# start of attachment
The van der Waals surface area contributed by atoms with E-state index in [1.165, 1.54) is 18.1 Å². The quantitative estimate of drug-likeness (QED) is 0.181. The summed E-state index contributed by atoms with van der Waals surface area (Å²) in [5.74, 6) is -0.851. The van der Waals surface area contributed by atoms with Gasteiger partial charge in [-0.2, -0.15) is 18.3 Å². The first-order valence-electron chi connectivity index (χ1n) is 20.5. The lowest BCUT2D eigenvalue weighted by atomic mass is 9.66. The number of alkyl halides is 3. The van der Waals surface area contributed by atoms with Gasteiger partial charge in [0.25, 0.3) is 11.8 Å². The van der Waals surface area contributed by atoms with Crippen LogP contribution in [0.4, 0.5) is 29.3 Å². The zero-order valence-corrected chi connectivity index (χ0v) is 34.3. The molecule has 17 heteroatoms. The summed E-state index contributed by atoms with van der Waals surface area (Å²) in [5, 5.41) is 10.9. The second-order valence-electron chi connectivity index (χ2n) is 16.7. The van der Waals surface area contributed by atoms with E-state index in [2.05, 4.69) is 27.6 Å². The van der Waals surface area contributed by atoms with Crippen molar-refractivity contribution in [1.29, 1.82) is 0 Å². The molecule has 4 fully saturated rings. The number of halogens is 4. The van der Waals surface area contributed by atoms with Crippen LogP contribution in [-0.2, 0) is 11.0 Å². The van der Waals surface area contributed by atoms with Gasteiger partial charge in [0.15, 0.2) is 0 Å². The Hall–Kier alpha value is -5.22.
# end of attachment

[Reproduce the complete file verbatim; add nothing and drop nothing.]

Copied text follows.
The van der Waals surface area contributed by atoms with E-state index in [1.165, 1.54) is 18.1 Å². The quantitative estimate of drug-likeness (QED) is 0.181. The summed E-state index contributed by atoms with van der Waals surface area (Å²) in [5.74, 6) is -0.851. The van der Waals surface area contributed by atoms with Gasteiger partial charge in [-0.2, -0.15) is 18.3 Å². The first-order valence-electron chi connectivity index (χ1n) is 20.5. The lowest BCUT2D eigenvalue weighted by atomic mass is 9.66. The number of alkyl halides is 3. The van der Waals surface area contributed by atoms with Gasteiger partial charge in [0.25, 0.3) is 11.8 Å². The van der Waals surface area contributed by atoms with Crippen LogP contribution in [0.4, 0.5) is 29.3 Å². The zero-order valence-corrected chi connectivity index (χ0v) is 34.3. The molecule has 17 heteroatoms. The summed E-state index contributed by atoms with van der Waals surface area (Å²) in [5, 5.41) is 10.9. The second-order valence-electron chi connectivity index (χ2n) is 16.7. The van der Waals surface area contributed by atoms with E-state index in [2.05, 4.69) is 27.6 Å². The van der Waals surface area contributed by atoms with Crippen molar-refractivity contribution in [1.29, 1.82) is 0 Å². The molecule has 4 fully saturated rings. The number of halogens is 4. The van der Waals surface area contributed by atoms with Crippen LogP contribution in [-0.2, 0) is 11.0 Å². The van der Waals surface area contributed by atoms with Gasteiger partial charge in [0.15, 0.2) is 0 Å². The Hall–Kier alpha value is -5.22.